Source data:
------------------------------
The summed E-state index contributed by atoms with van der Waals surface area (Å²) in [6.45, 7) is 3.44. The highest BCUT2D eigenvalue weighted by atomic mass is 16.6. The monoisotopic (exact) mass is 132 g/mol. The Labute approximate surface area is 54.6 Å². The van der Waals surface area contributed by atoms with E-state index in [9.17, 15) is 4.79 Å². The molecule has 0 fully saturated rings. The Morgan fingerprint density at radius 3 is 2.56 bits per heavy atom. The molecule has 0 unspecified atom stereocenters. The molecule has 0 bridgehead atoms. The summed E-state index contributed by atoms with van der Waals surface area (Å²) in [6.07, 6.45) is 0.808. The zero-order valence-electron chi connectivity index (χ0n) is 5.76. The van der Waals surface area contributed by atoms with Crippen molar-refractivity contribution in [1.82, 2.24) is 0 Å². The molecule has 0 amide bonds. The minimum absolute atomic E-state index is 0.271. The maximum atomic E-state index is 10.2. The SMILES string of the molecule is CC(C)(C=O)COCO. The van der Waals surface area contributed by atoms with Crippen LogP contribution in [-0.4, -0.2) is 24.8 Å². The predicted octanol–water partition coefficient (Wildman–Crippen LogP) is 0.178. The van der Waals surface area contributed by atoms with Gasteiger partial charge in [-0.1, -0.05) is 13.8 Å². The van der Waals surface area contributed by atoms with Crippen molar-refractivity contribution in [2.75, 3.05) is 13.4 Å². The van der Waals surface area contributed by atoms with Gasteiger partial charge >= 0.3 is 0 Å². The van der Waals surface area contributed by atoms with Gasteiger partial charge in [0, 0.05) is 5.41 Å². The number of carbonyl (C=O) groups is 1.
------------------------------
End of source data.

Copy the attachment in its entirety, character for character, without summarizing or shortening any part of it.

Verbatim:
The summed E-state index contributed by atoms with van der Waals surface area (Å²) in [6.45, 7) is 3.44. The highest BCUT2D eigenvalue weighted by atomic mass is 16.6. The monoisotopic (exact) mass is 132 g/mol. The Labute approximate surface area is 54.6 Å². The van der Waals surface area contributed by atoms with E-state index in [9.17, 15) is 4.79 Å². The molecule has 0 fully saturated rings. The Morgan fingerprint density at radius 3 is 2.56 bits per heavy atom. The molecule has 0 unspecified atom stereocenters. The molecule has 0 bridgehead atoms. The summed E-state index contributed by atoms with van der Waals surface area (Å²) in [6.07, 6.45) is 0.808. The zero-order valence-electron chi connectivity index (χ0n) is 5.76. The van der Waals surface area contributed by atoms with Crippen molar-refractivity contribution in [1.82, 2.24) is 0 Å². The molecule has 0 amide bonds. The minimum absolute atomic E-state index is 0.271. The maximum atomic E-state index is 10.2. The SMILES string of the molecule is CC(C)(C=O)COCO. The van der Waals surface area contributed by atoms with Crippen LogP contribution in [-0.4, -0.2) is 24.8 Å². The predicted octanol–water partition coefficient (Wildman–Crippen LogP) is 0.178. The van der Waals surface area contributed by atoms with Gasteiger partial charge in [-0.1, -0.05) is 13.8 Å². The van der Waals surface area contributed by atoms with Crippen molar-refractivity contribution in [2.75, 3.05) is 13.4 Å². The van der Waals surface area contributed by atoms with Gasteiger partial charge >= 0.3 is 0 Å². The van der Waals surface area contributed by atoms with Gasteiger partial charge in [0, 0.05) is 5.41 Å². The number of carbonyl (C=O) groups is 1.